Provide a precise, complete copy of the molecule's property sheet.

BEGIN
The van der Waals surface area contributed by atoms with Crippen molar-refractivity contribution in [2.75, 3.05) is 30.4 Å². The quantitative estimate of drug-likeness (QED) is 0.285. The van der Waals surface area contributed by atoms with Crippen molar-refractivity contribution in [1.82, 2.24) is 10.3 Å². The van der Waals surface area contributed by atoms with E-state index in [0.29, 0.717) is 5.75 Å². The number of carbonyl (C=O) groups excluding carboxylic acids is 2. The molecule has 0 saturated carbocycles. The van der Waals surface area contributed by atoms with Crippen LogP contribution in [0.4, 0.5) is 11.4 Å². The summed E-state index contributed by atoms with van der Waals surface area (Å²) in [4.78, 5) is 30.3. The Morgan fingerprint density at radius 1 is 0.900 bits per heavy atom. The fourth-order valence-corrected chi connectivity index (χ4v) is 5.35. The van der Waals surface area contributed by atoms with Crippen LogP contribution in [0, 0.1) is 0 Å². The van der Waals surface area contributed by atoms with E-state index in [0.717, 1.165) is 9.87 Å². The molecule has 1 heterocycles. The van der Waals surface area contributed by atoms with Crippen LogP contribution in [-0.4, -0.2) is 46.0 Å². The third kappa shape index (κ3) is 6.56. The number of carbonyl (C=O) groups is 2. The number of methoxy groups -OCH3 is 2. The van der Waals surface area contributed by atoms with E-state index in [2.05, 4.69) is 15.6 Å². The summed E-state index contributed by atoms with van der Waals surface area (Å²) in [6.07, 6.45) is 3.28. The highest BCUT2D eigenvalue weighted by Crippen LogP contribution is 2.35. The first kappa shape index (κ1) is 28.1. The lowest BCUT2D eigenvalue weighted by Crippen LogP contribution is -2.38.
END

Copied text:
The van der Waals surface area contributed by atoms with Crippen molar-refractivity contribution in [2.75, 3.05) is 30.4 Å². The quantitative estimate of drug-likeness (QED) is 0.285. The van der Waals surface area contributed by atoms with Crippen molar-refractivity contribution in [1.82, 2.24) is 10.3 Å². The van der Waals surface area contributed by atoms with E-state index in [0.29, 0.717) is 5.75 Å². The number of carbonyl (C=O) groups excluding carboxylic acids is 2. The molecule has 0 saturated carbocycles. The van der Waals surface area contributed by atoms with Crippen LogP contribution in [0.4, 0.5) is 11.4 Å². The summed E-state index contributed by atoms with van der Waals surface area (Å²) in [4.78, 5) is 30.3. The Morgan fingerprint density at radius 1 is 0.900 bits per heavy atom. The fourth-order valence-corrected chi connectivity index (χ4v) is 5.35. The van der Waals surface area contributed by atoms with Crippen LogP contribution in [0, 0.1) is 0 Å². The van der Waals surface area contributed by atoms with E-state index in [0.717, 1.165) is 9.87 Å². The molecule has 1 heterocycles. The van der Waals surface area contributed by atoms with Crippen LogP contribution in [-0.4, -0.2) is 46.0 Å². The third kappa shape index (κ3) is 6.56. The number of carbonyl (C=O) groups is 2. The number of methoxy groups -OCH3 is 2. The van der Waals surface area contributed by atoms with E-state index in [2.05, 4.69) is 15.6 Å². The summed E-state index contributed by atoms with van der Waals surface area (Å²) in [6.07, 6.45) is 3.28. The highest BCUT2D eigenvalue weighted by Crippen LogP contribution is 2.35. The first kappa shape index (κ1) is 28.1. The lowest BCUT2D eigenvalue weighted by Crippen LogP contribution is -2.38.